March 31, 2004
NOTE: My Word's Worth, and its complete archive, is now at its new home on my own server, http://marylaine.com/myword/index.html. My thanks to Quad Cities Online for hosting it for the past six years.
RITES OF SPRING
Though February did its cold and ugly worst, and March has blasted us with fierce arctic winds, there are harbingers of spring: the birds are chirping madly, the grass is turning green, the new baseball season is about to begin, and all is right with the world. Like John Fogerty sang, "We're born again, there's new grass on the field."
I'm sorry for people who don't like baseball, because they will never really understand America. It doesn't matter that the Japanese and Cubans and Dominicans play it, and play it very well; baseball is our game, American to its core.
It's THE game for eternal optimists. Every year, we put last season's failures behind and start over undefeated, full of hope that, as the New York Daily News proclaimed when the Brooklyn Dodgers finally won the pennant, "This Is Next Year."
Baseball is the ultimate game that "ain't over 'til it's over." Because it has no arbitrary time limits, you can be behind 7-0 in the 8th inning and still honestly believe you can pull it out. You might get men on base on balls or hit by pitch, and somebody might bring them home with a double or triple; you might get home runs, or score when the other team's first baseman boots the ball. You might at least tie the thing up and send it into extra innings. Theoretically, there's no reason why the game can't go on infinitely (a notion W.P. Kinsella played with in his wonderful book The Iowa Baseball Confederacy).
It's also a game that balances America's most important competing tensions: our need for rules with our love for breaking them; our love for individual achievement with our need to work together -- the brute force of the home run and the finesse of the well-placed bunt that advances runners.
We love fair play, and in a world that keeps changing the rules on us, three strikes are always out, and the bases are always 90 feet apart.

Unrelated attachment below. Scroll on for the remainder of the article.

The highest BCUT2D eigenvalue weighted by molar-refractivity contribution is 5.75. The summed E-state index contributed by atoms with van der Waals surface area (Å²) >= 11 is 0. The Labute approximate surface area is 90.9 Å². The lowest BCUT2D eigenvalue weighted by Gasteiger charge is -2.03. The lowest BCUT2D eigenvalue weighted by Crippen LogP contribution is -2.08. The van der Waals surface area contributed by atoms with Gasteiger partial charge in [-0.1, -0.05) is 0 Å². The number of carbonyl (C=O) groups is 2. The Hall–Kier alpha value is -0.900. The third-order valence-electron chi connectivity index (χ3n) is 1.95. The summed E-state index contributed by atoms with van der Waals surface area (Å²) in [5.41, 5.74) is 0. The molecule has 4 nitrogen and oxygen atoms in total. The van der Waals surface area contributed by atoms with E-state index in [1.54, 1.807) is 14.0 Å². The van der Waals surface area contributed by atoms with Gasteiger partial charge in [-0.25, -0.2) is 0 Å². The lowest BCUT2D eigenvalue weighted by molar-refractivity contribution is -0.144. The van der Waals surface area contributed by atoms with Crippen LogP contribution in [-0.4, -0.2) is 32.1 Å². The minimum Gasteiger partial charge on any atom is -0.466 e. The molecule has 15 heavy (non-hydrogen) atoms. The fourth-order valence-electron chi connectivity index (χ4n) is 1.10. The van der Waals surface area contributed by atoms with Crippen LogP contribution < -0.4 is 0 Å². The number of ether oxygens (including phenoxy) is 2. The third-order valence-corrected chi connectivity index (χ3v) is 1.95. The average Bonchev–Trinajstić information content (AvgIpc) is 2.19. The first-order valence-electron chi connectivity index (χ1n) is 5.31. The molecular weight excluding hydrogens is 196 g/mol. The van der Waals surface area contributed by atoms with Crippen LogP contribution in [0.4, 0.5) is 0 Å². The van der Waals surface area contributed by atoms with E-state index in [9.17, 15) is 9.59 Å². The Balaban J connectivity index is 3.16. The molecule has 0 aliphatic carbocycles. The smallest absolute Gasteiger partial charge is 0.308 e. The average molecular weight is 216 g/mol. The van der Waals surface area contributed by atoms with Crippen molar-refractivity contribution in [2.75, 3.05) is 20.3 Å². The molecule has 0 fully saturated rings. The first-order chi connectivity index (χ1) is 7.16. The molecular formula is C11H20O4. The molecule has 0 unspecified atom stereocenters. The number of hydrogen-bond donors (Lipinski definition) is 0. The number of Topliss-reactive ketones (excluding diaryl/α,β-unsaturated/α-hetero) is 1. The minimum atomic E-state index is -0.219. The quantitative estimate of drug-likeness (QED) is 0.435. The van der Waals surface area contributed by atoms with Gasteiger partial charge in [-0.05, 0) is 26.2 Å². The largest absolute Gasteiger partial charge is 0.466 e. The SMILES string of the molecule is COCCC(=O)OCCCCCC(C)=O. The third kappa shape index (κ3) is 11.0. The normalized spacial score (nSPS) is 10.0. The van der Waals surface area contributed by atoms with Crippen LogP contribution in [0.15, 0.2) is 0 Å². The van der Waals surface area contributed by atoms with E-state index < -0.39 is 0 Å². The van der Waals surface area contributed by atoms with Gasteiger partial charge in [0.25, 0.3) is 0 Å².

But we also admire cleverness, and the outfields are where there's room for creative fudging - you have the cozy confines of Wrigley Field where, when the wind is blowing out, even average hitters can send the ball out of the park, and the Astrodome's deep deep outfields where home runs go to die. Each park gives the home team a little edge, and makes a different kind of player a hero.
Your star performers will, of course, be heroes all the time - but they won't win without all the journeymen players and utility infielders who back them up. The difference between a good pitcher and a great pitcher is often the double play combination that puts the runners out.
In a country that doesn't care much about history, baseball is our historical record, where achievement is lovingly preserved in statistics and awards that tie our present to our past and future. We don't say "there were giants in those days"; we say our fresh young phenoms, "future Hall-of-Famers," will join them.
Baseball has been the great equalizer in a society devoted to opportunity for all. It's given talented men from every imaginable ethnic group a chance to rise from poverty to the big time. It's where David has a chance to beat Goliath, where sometimes underfunded upstart teams beat all the superstars the Yankees' unlimited pocketbook can buy.
In a country made by the aspirations and talents of young men, baseball is a boys' game that some lucky men get to play for a living (which may be why it's so upsetting to fans when ungrateful baseball players forget this and go on strike). Baseball is fathers playing catch with sons, and boys playing ball on long summer days that seem to stretch into forever and deny that school can ever start again.
Baseball is boys learning to become men: the sweat and gritty determination required to practice a skill over and over until it's mastered, the willingness to wince at pain and keep on going, the refusal to accept defeat.
For fans sitting in the stands, baseball is all those things, and more. It's summer skies and hot sun, green oases in grim gray cities, loyalty to our teams and towns, the pleasurable sense of playing hooky from daily responsibilities.
For fans who think the last words of The Star-Spangled Banner are "Play ball!", baseball is a lifetime compressed into six months: the youthful optimism of the first games of spring, the ripening of competition in the summer, the death of hope or the triumph of our mature skills in the fall. It's mythic. And it's us.
Celebrate it. Baseball is icumen in; lhude sing "Play ball!
The original version of this column was an Observing US column that appeared on Fox News Online on February 15, 2000.
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